Government and Institutions

An optimist’s view on the eve of Brexit talks

The additional uncertainty created by the outcome of the UK General Election threatens to overshadow the formal negotiations on the terms of Brexit, which are due to kick off on Monday. For the sake of balance, here are four good reasons for optimism about what happens next.

For a start, the talks should still begin on time and with the UK represented by the Secretary of State for Exiting the European Union, David Davis, who has been in post since July last year. That may not seem like much to cheer about, but could not have been taken for granted just a few days ago. Of course, Monday’s opening negotiations were only ever likely to be talks about talks, with no substantial progress (except perhaps on citizens’ rights) expected until after the German federal elections in September. The aim remains to conclude the formal negotiations by October 2018, giving national parliaments six months to ratify any agreement before the UK formally leaves the EU at the end of March 2019. Crucially, though, the results of the UK election alone should not disrupt this timetable.

Second, the UK may well be better prepared for the talks than many suggest. There have been plenty of unfavourable comparisons between the ‘detailed’ guidelines for the Brexit negotiations published by the European Council and the ‘limited’ material released so far by the UK government. However, Prime Minister May did set out 12 key negotiating principles in her Lancaster House speech in January, followed by a substantial White Paper in February, and clear statements of intent in the letter triggering Article 50 in March. Viewing these side-by-side it is not so obvious that one party is any less ready than the other.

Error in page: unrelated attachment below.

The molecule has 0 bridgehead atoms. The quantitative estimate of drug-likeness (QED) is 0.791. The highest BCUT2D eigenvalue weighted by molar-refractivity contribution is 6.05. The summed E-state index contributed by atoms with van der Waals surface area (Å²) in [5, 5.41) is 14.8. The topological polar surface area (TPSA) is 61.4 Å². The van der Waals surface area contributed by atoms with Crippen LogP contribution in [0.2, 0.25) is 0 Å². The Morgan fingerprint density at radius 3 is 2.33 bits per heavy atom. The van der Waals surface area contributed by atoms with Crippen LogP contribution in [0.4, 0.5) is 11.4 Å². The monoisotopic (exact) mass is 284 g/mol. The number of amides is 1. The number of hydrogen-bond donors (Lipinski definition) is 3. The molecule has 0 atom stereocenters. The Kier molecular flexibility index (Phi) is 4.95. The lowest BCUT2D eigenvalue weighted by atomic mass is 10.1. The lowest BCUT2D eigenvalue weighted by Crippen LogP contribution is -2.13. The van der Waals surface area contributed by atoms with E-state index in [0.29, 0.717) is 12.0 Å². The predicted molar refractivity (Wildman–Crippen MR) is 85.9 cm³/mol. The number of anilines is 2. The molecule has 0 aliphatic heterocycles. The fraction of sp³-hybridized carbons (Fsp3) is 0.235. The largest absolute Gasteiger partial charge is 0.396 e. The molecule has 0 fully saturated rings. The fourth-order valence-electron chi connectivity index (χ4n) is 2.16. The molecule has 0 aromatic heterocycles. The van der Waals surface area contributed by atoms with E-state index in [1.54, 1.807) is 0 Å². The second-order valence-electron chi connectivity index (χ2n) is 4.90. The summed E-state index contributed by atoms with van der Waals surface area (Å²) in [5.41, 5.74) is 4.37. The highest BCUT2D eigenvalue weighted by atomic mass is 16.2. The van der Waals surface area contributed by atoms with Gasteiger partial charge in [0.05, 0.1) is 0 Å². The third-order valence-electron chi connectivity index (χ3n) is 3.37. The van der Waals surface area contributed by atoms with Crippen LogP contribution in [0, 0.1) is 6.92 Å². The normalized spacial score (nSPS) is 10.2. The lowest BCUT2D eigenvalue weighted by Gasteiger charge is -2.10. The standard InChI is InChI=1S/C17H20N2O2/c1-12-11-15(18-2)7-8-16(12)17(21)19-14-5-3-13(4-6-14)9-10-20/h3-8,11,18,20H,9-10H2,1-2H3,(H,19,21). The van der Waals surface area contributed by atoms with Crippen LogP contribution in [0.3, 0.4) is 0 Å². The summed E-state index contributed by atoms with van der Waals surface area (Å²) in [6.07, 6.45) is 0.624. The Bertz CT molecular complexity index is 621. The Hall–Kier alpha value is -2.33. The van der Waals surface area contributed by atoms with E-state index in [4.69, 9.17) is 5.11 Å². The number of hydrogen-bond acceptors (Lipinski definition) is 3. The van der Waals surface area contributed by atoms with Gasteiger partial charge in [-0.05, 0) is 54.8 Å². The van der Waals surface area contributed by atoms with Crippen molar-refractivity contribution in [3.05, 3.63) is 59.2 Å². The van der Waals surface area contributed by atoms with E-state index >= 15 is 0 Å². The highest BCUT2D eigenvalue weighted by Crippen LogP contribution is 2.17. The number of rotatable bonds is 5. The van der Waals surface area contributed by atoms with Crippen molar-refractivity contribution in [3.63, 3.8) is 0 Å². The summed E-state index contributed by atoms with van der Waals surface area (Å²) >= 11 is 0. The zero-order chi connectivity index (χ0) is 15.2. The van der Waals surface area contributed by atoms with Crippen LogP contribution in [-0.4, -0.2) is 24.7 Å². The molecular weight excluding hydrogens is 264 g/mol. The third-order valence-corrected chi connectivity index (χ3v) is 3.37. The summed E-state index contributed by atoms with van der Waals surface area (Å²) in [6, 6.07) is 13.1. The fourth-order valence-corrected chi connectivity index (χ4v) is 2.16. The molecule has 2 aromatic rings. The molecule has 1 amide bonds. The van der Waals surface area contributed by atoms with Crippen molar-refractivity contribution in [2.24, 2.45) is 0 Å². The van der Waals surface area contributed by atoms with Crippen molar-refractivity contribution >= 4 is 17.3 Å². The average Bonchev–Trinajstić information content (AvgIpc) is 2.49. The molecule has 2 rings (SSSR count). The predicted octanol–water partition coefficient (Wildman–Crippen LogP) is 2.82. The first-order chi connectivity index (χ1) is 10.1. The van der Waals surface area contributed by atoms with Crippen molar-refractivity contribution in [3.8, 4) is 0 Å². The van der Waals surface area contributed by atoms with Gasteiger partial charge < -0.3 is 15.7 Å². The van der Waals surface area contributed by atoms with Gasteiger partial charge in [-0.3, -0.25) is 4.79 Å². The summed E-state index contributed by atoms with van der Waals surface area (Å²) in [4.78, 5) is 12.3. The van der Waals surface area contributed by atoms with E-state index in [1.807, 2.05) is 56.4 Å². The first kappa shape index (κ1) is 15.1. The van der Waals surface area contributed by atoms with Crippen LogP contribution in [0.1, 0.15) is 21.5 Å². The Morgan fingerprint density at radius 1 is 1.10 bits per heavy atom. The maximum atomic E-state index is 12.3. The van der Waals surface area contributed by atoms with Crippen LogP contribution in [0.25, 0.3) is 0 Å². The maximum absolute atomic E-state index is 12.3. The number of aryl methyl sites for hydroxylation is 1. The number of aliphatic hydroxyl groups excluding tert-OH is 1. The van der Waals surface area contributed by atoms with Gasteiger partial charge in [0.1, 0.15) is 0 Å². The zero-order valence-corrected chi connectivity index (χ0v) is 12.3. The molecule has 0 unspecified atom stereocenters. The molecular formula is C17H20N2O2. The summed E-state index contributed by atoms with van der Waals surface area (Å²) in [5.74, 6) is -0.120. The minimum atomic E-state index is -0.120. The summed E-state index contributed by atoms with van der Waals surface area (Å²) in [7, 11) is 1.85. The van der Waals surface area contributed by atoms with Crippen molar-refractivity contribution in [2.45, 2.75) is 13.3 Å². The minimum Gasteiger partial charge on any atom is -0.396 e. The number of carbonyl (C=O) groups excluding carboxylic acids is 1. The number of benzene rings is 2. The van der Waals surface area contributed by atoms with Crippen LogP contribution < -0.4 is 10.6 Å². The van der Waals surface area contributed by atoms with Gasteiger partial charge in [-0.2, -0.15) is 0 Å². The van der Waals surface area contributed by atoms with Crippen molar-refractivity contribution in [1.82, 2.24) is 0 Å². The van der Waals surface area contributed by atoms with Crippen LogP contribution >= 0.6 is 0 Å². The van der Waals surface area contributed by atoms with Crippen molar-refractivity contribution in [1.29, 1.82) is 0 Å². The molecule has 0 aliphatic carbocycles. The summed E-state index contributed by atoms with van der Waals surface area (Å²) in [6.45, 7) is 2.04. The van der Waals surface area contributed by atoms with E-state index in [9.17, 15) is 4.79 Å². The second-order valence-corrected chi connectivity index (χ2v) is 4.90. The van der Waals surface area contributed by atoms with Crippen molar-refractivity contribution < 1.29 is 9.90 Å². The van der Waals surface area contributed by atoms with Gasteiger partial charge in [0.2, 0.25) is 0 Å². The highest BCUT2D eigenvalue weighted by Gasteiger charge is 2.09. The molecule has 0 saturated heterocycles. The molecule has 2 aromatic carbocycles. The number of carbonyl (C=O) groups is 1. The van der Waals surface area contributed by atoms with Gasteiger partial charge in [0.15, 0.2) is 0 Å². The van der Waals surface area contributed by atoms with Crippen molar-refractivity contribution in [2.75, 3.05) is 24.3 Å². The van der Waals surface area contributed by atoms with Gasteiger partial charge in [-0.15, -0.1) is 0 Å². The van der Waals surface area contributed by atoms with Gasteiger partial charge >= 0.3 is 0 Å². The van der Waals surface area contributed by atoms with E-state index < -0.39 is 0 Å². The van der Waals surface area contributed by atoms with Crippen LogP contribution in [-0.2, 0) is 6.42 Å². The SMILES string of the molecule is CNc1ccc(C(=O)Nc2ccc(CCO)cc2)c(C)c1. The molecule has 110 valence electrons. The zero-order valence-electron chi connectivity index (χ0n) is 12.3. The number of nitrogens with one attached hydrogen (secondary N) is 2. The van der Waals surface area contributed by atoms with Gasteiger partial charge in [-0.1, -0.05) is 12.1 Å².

Third, and perhaps most importantly, there is already a lot of flexibility built into the positions of both sides. Again, most commentators have made much more of the differences than the similarities. For example, the parties have disagreed on the sequencing of the negotiations. EU officials initially pushed for a phased approach where the Brexit ‘divorce bill’ would need to be agreed before discussions on any future relationships could begin. This never quite made sense, as the nature of these relationships would be a key factor in deciding the UK’s financial obligations (and rights) as a departing member. But the EU’s guidelines now anticipate that the negotiations can overlap provided ‘sufficient progress’ is being made on priority areas.

What’s more, both sides have already recognised the appeal of some sort of transitional arrangement, or implementation period, to avoid a chaotic and potentially catastrophic ‘cliff-edge’ Brexit. After all, no-one can now realistically expect a bespoke free trade agreement to be finalised in time for March 2019. This is surely the right context in which to view the reigniting of the debate in the UK over membership of the Single Market, the Customs Union, and the various permutations including the ‘Norway option’. Arguably, these options have always been in play, even if only as a stop-gap.

The UK government’s White Paper, for example, had the following to say on the Customs Union – and this was back in February:

“In leaving the EU, the UK will seek a new customs arrangement with the EU, which enables us to make the most of the opportunities from trade with others and for trade between the UK and the EU to continue to be as frictionless as possible. There are a number of options for any new customs arrangement, including a completely new agreement, or for the UK to remain a signatory to some of the elements of the existing arrangements. The precise form of this new agreement will be the subject of negotiation…”

Of course, the EU may not be accommodating. Certainly, there is no sign of flexibility on the four fundamental freedoms of the Single Market: goods, services, capital and – most importantly of all – labour. The EU has also insisted that the UK should continue to honour its existing obligations (including submitting to the jurisdiction of the ECJ) during any transitional period beyond 2019. But it is surely wrong to assume that the talks will inevitably end in disaster.